Locke, 22, was shot on Feb. 2 by officers carrying out a so-called no-knock search warrant on the apartment in Minneapolis.
His death was the latest in a series of killings by law enforcement that provoked outrage over police brutality against Black Americans.
A police bodycam video shows an officer using a key to unlock the door and then a SWAT team entering the apartment while shouting, “Police, search warrant!” They open fire as soon as Locke, sleeping on a couch, starts to rise from beneath a blanket, with a gun in his hand.
The total time between the officers’ entrance and the shots fired was less than ten seconds. Locke died from his wounds in hospital. An incident report said he had two wounds in the chest and one in the right wrist.
Protests over his death in downtown Minneapolis have drawn hundreds of demonstrators demanding justice and a ban on no-knock warrants.
Activists at the protests argued Locke had a right to possess a weapon in his home, noting he was never given the chance to disarm himself in the chaotic moments as officers stormed into his apartment without warning.
Meanwhile, the Rev. Al Sharpton delivered a powerful and emotional eulogy at Thursday’s funeral for Locke after a public viewing at Shiloh Temple International Ministries, a church that serves a metropolitan area where two high-profile killings of Black men drew national attention in the past years.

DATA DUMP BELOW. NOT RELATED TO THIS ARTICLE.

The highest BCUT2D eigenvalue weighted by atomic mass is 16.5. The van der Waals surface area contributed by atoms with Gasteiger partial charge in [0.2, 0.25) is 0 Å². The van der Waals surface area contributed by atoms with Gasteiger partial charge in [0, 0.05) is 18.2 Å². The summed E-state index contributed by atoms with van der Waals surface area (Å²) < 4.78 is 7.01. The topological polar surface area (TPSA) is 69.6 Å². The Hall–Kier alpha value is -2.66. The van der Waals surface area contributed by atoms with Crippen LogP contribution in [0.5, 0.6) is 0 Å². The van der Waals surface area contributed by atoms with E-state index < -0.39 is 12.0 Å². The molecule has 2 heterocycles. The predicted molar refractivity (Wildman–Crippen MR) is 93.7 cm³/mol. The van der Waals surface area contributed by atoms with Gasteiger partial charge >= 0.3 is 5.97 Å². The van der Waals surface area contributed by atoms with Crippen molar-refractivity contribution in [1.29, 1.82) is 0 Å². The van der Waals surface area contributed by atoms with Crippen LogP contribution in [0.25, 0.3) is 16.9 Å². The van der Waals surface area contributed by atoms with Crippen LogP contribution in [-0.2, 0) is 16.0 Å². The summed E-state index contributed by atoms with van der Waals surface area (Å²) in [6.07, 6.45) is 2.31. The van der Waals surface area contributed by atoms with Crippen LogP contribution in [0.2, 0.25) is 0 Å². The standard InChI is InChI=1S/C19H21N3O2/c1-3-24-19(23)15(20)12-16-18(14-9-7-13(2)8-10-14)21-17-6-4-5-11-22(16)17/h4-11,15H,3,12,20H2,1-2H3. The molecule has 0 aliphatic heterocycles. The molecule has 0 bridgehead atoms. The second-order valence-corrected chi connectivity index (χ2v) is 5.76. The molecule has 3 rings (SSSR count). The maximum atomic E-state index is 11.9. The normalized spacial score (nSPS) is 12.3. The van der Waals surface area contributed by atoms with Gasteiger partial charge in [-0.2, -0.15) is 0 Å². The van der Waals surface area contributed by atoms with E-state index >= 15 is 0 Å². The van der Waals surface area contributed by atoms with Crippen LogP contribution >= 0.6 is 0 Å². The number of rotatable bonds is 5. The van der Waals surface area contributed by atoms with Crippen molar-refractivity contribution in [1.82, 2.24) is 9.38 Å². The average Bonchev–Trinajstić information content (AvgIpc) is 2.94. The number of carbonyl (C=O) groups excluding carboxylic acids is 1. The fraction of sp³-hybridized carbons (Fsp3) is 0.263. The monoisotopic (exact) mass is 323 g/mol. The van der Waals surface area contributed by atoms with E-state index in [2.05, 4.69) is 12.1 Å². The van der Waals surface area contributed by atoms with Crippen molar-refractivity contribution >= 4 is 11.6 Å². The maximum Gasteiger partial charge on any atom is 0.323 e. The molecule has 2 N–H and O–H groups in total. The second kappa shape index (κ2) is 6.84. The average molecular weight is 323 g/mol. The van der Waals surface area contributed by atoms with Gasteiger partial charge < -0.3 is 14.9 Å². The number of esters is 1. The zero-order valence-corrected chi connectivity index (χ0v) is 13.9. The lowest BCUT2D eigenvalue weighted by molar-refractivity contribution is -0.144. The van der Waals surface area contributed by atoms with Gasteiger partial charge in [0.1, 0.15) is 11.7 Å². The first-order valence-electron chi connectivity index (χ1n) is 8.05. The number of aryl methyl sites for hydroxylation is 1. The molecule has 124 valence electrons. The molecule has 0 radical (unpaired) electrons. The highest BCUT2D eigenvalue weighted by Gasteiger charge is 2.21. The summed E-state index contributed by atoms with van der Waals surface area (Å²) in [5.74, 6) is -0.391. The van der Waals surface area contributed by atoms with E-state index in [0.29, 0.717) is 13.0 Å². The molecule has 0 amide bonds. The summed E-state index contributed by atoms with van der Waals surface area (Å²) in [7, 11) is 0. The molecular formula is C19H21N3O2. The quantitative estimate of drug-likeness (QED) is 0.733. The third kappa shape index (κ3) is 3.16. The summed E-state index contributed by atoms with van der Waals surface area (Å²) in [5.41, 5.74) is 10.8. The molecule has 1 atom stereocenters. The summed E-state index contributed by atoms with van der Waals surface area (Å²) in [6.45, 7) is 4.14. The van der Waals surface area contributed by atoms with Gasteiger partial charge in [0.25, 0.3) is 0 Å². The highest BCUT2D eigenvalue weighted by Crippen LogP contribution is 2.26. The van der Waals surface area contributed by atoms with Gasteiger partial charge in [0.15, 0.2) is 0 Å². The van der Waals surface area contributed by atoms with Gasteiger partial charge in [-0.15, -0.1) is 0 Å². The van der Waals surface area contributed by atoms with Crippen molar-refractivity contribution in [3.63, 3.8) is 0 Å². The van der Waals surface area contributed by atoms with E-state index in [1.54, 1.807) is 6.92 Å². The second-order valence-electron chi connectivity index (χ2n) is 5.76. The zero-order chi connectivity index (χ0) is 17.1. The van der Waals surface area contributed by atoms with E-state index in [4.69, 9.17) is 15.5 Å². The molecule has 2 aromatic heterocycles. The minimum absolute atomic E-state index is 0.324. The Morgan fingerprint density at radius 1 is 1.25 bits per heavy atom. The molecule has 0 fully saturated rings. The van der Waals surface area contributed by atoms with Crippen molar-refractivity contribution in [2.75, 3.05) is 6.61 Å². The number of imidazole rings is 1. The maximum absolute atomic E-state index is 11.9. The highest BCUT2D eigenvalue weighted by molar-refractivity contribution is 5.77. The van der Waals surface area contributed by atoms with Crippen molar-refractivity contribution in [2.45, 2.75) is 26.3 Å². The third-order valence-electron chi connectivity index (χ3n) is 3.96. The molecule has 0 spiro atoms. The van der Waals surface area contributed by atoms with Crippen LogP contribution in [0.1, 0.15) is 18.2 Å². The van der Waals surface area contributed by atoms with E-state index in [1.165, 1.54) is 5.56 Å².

“Amir was not guilty of anything other than being young and Black in America,” said Sharpton, who leads the civil rights non-profit National Action Network.
He called for action from local politicians to pass laws banning no-knock warrants.
“If they had passed the no-knock law in Minneapolis, we wouldn’t be at a funeral this morning,” Sharpton said from the pulpit. “I stand here to say you are going to pass the Amir Locke law. Enough is enough. We are no longer going to be your nameless suspects.”
Relatives of George Floyd and Botham Jean, both Black, who were also killed at the hands of police, were present at Locke’s funeral.
Locke’s death has been compared with the killing of Floyd, who died when a Minneapolis police officer knelt on his neck in May 2020. Floyd’s death, captured on a video that went viral, sparked a summer of protests over racial injustice across the United States and abroad.